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EDIT (since my original answer may already be irrelevant):

Since you seem to be a newcomer to the job market as Anketam correctly guessed. It could just be that you're blowing things out of proportion and psyching yourself out simply because you're not used to rejection.

I have been to many - my resume is great - but just never get the job.

Job-hunting is a numbers game. That's why it's important to never to use absolute quantifiers like "never" or "always", and never use vague evasive words like "many" when assessing your behavior.

The truth is that you have to treat job-hunting like a real job and that entails using real numbers. Also, it's a fact that rejection doesn't feel good (not just for you, but for everybody), and that our minds are trying to blow that feeling out of proportion so to avoid getting more rejections in the future.

ORIGINAL ANSWER (which may no longer be relevant):

What you're suggesting would go against conventional wisdom, but assuming the job you're looking for is software-related or math-related, and is non-managerial, it may be worth a shot mentioning it.

But I would be very careful with that. Going against conventions is risky. And if you do this, you should try AB testing it.

Just note that in the US, HR departments would try to censor that information out of any resume/cover letter you write, or out of any preliminary interview you take with them, so if you do this, you'll want to mention it to the hiring manager during the job interview, or mention it to them, instead of HR, if you're able to make first contact with them directly.

On one hand, you don't want to give them a reason to discriminate against you, but on the other hand, they may already be discriminating against you based on your outward behavior during the interview, and putting a label on your behavior could be a good way to bypass that concern.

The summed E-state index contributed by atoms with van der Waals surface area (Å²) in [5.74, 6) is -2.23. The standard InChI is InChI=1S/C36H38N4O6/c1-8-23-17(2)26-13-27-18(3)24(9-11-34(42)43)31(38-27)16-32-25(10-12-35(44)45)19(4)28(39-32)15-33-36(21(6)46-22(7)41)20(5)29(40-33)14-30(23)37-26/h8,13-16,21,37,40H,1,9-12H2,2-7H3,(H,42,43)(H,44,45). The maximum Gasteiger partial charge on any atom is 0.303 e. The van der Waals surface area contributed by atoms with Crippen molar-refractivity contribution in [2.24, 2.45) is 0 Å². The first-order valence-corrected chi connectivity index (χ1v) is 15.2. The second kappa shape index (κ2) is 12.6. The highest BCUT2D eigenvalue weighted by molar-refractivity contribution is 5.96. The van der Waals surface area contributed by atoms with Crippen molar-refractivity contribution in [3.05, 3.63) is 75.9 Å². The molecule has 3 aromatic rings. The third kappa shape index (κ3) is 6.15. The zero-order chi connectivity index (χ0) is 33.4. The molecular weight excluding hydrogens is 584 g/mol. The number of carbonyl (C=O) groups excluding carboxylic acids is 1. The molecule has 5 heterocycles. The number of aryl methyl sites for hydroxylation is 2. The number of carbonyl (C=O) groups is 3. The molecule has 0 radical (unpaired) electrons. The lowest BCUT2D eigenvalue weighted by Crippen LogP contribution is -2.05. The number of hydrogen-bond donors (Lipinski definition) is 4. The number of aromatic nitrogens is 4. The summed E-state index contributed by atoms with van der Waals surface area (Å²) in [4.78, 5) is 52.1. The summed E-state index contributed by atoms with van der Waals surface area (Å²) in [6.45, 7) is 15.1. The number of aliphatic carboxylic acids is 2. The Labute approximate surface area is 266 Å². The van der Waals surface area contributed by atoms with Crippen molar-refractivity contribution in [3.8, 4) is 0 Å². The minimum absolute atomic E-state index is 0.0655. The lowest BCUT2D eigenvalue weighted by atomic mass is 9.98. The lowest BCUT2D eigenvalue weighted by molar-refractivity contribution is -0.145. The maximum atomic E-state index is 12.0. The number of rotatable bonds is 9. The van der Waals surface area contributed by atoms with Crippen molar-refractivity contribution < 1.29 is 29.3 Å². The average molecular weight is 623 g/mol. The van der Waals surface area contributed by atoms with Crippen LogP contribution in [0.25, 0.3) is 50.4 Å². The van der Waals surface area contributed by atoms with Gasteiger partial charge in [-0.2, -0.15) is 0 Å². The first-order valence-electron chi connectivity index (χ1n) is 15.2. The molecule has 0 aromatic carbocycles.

That being said, the ideal solution would be to focus on your interviewing skills and practice interviewing. After all, even people with autism can improve their verbal and non-verbal demeanor with training. But that is no guarantee either. Perhaps the doctor who diagnosed you could recommend a specialist who could help you with that.

Aside from professional therapy, I'd suggest you take a look at practicing public speaking with Toastmasters and practicing technical interviews with Pramp (assuming you're interviewing for a software developer position). The former is a non-profit public speaking club that has chapters pretty much everywhere. And the latter is a web site where job-hunters take turns interviewing each other over video conferencing and using a technical coding problem that the site gives them.

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Do what your heart tell you to do, what it feels right. If you feel you have to tell it then do it.

The best way to find out if you can cooperate in this job is to be yourself. You are going to give more than 1/3 of your day, first impression is nice to be perfect but it doesn't have value over time.

Also the best version and the most accurate version of you is the real comfortable you, all the others are lower

  • I don't know if "being yourself" is advisable in a job interview - it is, after all, pretty much a sales pitch, and people who struggle in formal social situations don't come off well in interviews without making an extra effort. – colmde Oct 3 '16 at 10:03
  • Its your choice if you want to sell yourself or sell what they buy. Its harded but its by far not a bad idea to live like that. Its actually pretty bad if u ask me – CDrosos Oct 3 '16 at 10:55